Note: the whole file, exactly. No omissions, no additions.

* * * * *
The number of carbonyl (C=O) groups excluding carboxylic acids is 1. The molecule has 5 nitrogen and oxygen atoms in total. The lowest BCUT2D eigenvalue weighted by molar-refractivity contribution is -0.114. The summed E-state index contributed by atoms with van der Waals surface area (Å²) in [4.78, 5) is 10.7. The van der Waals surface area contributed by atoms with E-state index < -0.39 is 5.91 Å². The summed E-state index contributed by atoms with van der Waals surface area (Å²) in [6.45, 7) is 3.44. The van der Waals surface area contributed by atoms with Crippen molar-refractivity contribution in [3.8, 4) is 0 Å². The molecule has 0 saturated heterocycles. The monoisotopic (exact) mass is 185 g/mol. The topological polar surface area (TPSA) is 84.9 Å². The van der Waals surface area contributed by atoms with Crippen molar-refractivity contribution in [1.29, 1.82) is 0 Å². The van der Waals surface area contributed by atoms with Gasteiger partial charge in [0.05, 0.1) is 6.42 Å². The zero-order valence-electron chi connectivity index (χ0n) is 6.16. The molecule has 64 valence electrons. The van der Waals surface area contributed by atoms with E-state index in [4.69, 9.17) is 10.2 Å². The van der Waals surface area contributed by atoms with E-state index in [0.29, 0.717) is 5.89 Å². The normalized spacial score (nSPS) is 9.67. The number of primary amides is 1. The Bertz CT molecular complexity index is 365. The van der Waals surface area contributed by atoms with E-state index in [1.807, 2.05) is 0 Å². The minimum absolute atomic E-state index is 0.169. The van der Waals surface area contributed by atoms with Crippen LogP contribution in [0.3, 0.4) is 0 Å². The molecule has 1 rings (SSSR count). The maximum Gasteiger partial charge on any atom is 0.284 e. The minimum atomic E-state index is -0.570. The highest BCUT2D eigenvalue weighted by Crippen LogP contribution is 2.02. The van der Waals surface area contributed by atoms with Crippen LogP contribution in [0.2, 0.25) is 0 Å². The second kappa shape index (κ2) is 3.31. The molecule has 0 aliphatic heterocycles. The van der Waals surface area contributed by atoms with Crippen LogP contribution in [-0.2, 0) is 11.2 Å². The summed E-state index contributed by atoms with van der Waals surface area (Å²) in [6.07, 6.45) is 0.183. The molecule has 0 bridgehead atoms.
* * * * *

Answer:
The number of carbonyl (C=O) groups excluding carboxylic acids is 1. The molecule has 5 nitrogen and oxygen atoms in total. The lowest BCUT2D eigenvalue weighted by molar-refractivity contribution is -0.114. The summed E-state index contributed by atoms with van der Waals surface area (Å²) in [4.78, 5) is 10.7. The van der Waals surface area contributed by atoms with E-state index < -0.39 is 5.91 Å². The summed E-state index contributed by atoms with van der Waals surface area (Å²) in [6.45, 7) is 3.44. The van der Waals surface area contributed by atoms with Crippen molar-refractivity contribution in [3.8, 4) is 0 Å². The molecule has 0 saturated heterocycles. The monoisotopic (exact) mass is 185 g/mol. The topological polar surface area (TPSA) is 84.9 Å². The van der Waals surface area contributed by atoms with Crippen molar-refractivity contribution in [1.29, 1.82) is 0 Å². The van der Waals surface area contributed by atoms with Gasteiger partial charge in [0.05, 0.1) is 6.42 Å². The zero-order valence-electron chi connectivity index (χ0n) is 6.16. The molecule has 64 valence electrons. The van der Waals surface area contributed by atoms with E-state index in [4.69, 9.17) is 10.2 Å². The van der Waals surface area contributed by atoms with E-state index in [0.29, 0.717) is 5.89 Å². The normalized spacial score (nSPS) is 9.67. The number of primary amides is 1. The Bertz CT molecular complexity index is 365. The van der Waals surface area contributed by atoms with E-state index in [1.807, 2.05) is 0 Å². The minimum absolute atomic E-state index is 0.169. The van der Waals surface area contributed by atoms with Crippen LogP contribution in [0.3, 0.4) is 0 Å². The molecule has 1 rings (SSSR count). The maximum Gasteiger partial charge on any atom is 0.284 e. The minimum atomic E-state index is -0.570. The highest BCUT2D eigenvalue weighted by Crippen LogP contribution is 2.02. The van der Waals surface area contributed by atoms with Crippen LogP contribution in [0.2, 0.25) is 0 Å². The second kappa shape index (κ2) is 3.31. The molecule has 0 aliphatic heterocycles. The van der Waals surface area contributed by atoms with Crippen LogP contribution in [-0.2, 0) is 11.2 Å². The summed E-state index contributed by atoms with van der Waals surface area (Å²) in [6.07, 6.45) is 0.183. The molecule has 0 bridgehead atoms.